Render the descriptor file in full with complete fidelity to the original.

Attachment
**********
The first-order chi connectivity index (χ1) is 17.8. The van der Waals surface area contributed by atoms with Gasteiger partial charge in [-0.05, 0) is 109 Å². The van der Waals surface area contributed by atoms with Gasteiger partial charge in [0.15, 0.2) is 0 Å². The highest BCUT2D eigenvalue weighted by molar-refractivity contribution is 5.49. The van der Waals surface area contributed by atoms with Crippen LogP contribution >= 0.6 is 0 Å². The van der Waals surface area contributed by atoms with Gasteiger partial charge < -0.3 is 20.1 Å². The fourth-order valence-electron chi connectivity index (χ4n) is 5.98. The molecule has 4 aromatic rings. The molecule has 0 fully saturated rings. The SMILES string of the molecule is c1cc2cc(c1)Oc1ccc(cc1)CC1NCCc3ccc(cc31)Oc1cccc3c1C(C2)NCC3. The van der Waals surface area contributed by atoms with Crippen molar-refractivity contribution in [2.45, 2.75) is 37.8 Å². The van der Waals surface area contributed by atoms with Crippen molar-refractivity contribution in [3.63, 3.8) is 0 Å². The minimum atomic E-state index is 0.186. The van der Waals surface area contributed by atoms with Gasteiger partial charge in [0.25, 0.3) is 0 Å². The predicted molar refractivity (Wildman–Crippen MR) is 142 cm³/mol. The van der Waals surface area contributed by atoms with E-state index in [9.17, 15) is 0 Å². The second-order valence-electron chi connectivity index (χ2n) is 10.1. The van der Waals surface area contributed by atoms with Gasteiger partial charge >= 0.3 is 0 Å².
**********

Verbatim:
The first-order chi connectivity index (χ1) is 17.8. The van der Waals surface area contributed by atoms with Gasteiger partial charge in [-0.05, 0) is 109 Å². The van der Waals surface area contributed by atoms with Gasteiger partial charge in [0.15, 0.2) is 0 Å². The highest BCUT2D eigenvalue weighted by molar-refractivity contribution is 5.49. The van der Waals surface area contributed by atoms with Crippen LogP contribution >= 0.6 is 0 Å². The van der Waals surface area contributed by atoms with Gasteiger partial charge < -0.3 is 20.1 Å². The fourth-order valence-electron chi connectivity index (χ4n) is 5.98. The molecule has 4 aromatic rings. The molecule has 0 fully saturated rings. The SMILES string of the molecule is c1cc2cc(c1)Oc1ccc(cc1)CC1NCCc3ccc(cc31)Oc1cccc3c1C(C2)NCC3. The van der Waals surface area contributed by atoms with Crippen molar-refractivity contribution in [2.45, 2.75) is 37.8 Å². The van der Waals surface area contributed by atoms with Crippen molar-refractivity contribution in [3.63, 3.8) is 0 Å². The minimum atomic E-state index is 0.186. The van der Waals surface area contributed by atoms with Gasteiger partial charge in [0.25, 0.3) is 0 Å². The predicted molar refractivity (Wildman–Crippen MR) is 142 cm³/mol. The van der Waals surface area contributed by atoms with E-state index in [9.17, 15) is 0 Å². The second-order valence-electron chi connectivity index (χ2n) is 10.1. The van der Waals surface area contributed by atoms with Gasteiger partial charge >= 0.3 is 0 Å².